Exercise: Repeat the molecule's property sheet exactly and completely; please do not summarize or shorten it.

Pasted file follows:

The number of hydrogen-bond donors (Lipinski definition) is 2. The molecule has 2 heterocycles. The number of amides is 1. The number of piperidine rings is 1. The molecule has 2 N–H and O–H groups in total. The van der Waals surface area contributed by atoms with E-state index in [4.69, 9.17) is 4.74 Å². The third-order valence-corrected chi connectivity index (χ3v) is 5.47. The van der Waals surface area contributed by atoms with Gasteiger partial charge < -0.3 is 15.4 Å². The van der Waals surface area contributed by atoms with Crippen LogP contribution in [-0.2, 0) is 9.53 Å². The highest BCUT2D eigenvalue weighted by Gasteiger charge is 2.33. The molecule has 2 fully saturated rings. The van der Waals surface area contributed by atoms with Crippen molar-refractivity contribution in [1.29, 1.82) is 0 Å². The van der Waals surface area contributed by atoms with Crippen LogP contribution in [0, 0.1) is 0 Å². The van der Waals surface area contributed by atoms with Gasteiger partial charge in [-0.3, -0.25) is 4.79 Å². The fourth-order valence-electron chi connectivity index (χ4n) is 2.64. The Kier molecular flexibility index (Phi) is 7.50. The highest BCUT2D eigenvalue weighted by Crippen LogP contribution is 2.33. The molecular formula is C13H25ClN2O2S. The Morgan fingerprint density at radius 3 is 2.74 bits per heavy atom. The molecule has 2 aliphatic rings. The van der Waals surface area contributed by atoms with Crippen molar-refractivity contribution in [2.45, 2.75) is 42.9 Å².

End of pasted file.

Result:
The number of hydrogen-bond donors (Lipinski definition) is 2. The molecule has 2 heterocycles. The number of amides is 1. The number of piperidine rings is 1. The molecule has 2 N–H and O–H groups in total. The van der Waals surface area contributed by atoms with E-state index in [4.69, 9.17) is 4.74 Å². The third-order valence-corrected chi connectivity index (χ3v) is 5.47. The van der Waals surface area contributed by atoms with Gasteiger partial charge < -0.3 is 15.4 Å². The van der Waals surface area contributed by atoms with Crippen LogP contribution in [-0.2, 0) is 9.53 Å². The highest BCUT2D eigenvalue weighted by Gasteiger charge is 2.33. The molecule has 2 fully saturated rings. The van der Waals surface area contributed by atoms with Crippen molar-refractivity contribution in [1.29, 1.82) is 0 Å². The van der Waals surface area contributed by atoms with Crippen LogP contribution in [0, 0.1) is 0 Å². The van der Waals surface area contributed by atoms with Gasteiger partial charge in [-0.3, -0.25) is 4.79 Å². The fourth-order valence-electron chi connectivity index (χ4n) is 2.64. The Kier molecular flexibility index (Phi) is 7.50. The highest BCUT2D eigenvalue weighted by Crippen LogP contribution is 2.33. The molecular formula is C13H25ClN2O2S. The Morgan fingerprint density at radius 3 is 2.74 bits per heavy atom. The molecule has 2 aliphatic rings. The van der Waals surface area contributed by atoms with Crippen molar-refractivity contribution in [2.45, 2.75) is 42.9 Å².